Science behind speed and glide

2 months 2 weeks ago - 2 months 2 weeks ago #34412 by Watto
Throw a  basket ball into the wind and then a javelin SpaceSputnik... hmm. One reason skinnier boats faster is reduced 'frontal resistance' (drag in this case). Also quoting the ubernet the length of the water line does effect the speed of some boats. ... The longer the boat, the faster it can "theoretically" go because it takes longer for the bow and stern wave to become one wave.

Fat and heavy V7 a reluctant glider. :)

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2 months 2 weeks ago #34413 by SpaceSputnik
Certainly is.

Current: Think Evo II
Past: Epic V7

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2 months 2 weeks ago #34414 by uk gearmuncher
If you want to see the impact of boat run (and to finally answer the others posters confusion as to how his boat seems to be breaking the laws of physics) use an aftermarket smartphone app like 'Rowing in Motion'. Yes, its designed for rowing really but if you mount it on your boat, it will pick up the acceleration patterns and you'll see what's actually going on. I've used it to test various paddlesport equipment.

Previous Boat Journey: Gaisford spec ski, then Fenn Bluefin, then Epic V8 Pro, Now a Epic V10 Sport and a Nelo 550L coming in soon.
Recent Demo's: Epic V10 G3, Nelo 550L, Epic K1t
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2 months 2 weeks ago - 2 months 2 weeks ago #34422 by RedBack
If I may just add my humble input...

I think there are two aspects being conflated here.
1. Boat run
2. GPS latency


Boat Run:
It's been well known for a long time that a ski or kayak travels fastest during the brief moment after the paddle releases from the water, so long as (a) the blade is accelerated through the duration of the stroke and (b) the release is clean and to the side (not lifting water).  In other words, the speed of the boat between strokes is largely dictated by the speed at which the paddle leaves the water.  The duration of the "accelerated glide phenomenon" is rarely more than .25 seconds and by .5 seconds the boat has slowed to the point where a further stroke should be initiated to maintain a reasonably constant velocity.  The higher that velocity, the more quickly the craft will slow due to the non-linear relationship between speed and drag.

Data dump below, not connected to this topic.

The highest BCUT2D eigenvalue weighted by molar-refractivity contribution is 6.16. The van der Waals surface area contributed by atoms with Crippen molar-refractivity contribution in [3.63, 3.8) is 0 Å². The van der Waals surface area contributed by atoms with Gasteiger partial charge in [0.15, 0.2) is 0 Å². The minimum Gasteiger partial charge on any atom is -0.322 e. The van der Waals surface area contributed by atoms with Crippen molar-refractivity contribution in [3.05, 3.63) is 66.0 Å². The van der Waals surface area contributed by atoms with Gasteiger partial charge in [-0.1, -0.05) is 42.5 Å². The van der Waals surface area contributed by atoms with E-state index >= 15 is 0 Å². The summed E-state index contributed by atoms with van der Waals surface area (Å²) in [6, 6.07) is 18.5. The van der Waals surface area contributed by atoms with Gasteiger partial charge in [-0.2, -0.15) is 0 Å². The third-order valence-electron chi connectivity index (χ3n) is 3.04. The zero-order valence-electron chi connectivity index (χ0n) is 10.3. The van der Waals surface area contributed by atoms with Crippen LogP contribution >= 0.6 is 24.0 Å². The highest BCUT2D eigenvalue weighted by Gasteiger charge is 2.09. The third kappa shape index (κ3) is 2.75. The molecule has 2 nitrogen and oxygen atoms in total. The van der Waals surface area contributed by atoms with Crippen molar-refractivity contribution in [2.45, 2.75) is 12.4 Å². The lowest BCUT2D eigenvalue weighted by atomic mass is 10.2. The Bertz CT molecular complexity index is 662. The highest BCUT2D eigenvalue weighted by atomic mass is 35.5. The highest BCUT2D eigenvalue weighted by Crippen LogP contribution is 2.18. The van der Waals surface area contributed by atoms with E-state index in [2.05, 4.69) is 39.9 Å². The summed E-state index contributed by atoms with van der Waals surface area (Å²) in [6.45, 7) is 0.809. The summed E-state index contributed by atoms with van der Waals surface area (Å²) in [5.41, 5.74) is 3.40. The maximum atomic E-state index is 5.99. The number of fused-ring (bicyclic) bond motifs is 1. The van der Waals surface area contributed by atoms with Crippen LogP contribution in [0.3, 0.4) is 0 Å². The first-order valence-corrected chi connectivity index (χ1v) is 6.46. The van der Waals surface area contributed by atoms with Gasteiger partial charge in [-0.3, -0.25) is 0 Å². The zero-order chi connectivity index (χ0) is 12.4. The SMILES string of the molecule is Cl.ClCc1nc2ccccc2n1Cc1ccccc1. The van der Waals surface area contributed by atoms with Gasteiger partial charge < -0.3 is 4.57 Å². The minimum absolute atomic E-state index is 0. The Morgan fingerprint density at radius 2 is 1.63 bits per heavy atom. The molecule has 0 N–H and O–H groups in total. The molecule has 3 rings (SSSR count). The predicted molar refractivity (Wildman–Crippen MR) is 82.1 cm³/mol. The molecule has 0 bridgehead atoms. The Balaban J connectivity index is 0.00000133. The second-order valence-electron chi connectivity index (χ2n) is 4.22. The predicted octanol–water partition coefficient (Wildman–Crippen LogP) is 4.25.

GPS latency:
Most of us use small GPS devices such as Garmins or equivalent.  These are great for measuring relatively constant speed and providing us with data for later analysis.  They are not accurate for periods of rapid acceleration or deceleration.  While they have improved in recent years, their latency is still typically in the region of 1 - 2 seconds, - driven by the time required for positional data acquisition and subsequent processing within the unit.
Consequently, if you accelerate your boat during the stroke, that acceleration will only register on the GPS after your blade has left the water.  The longer you pause (up to the latency period of the GPS) the more pronounced this "Glide acceleration" will appear to be.  The acceleration is real, - it just happened 1-2 seconds ago...
If we were all using RaceLogic or Leica GPS units, then the latency would be down in the 100ms range, but since we're not, we're stuck with the delays.

Don't stop using "pause paddling" as a training drill though (or even "micro-pause" paddling during a distance race).  It allows you time to "set" your body position to optimise the power and efficiency of each stroke and let the boat work for you.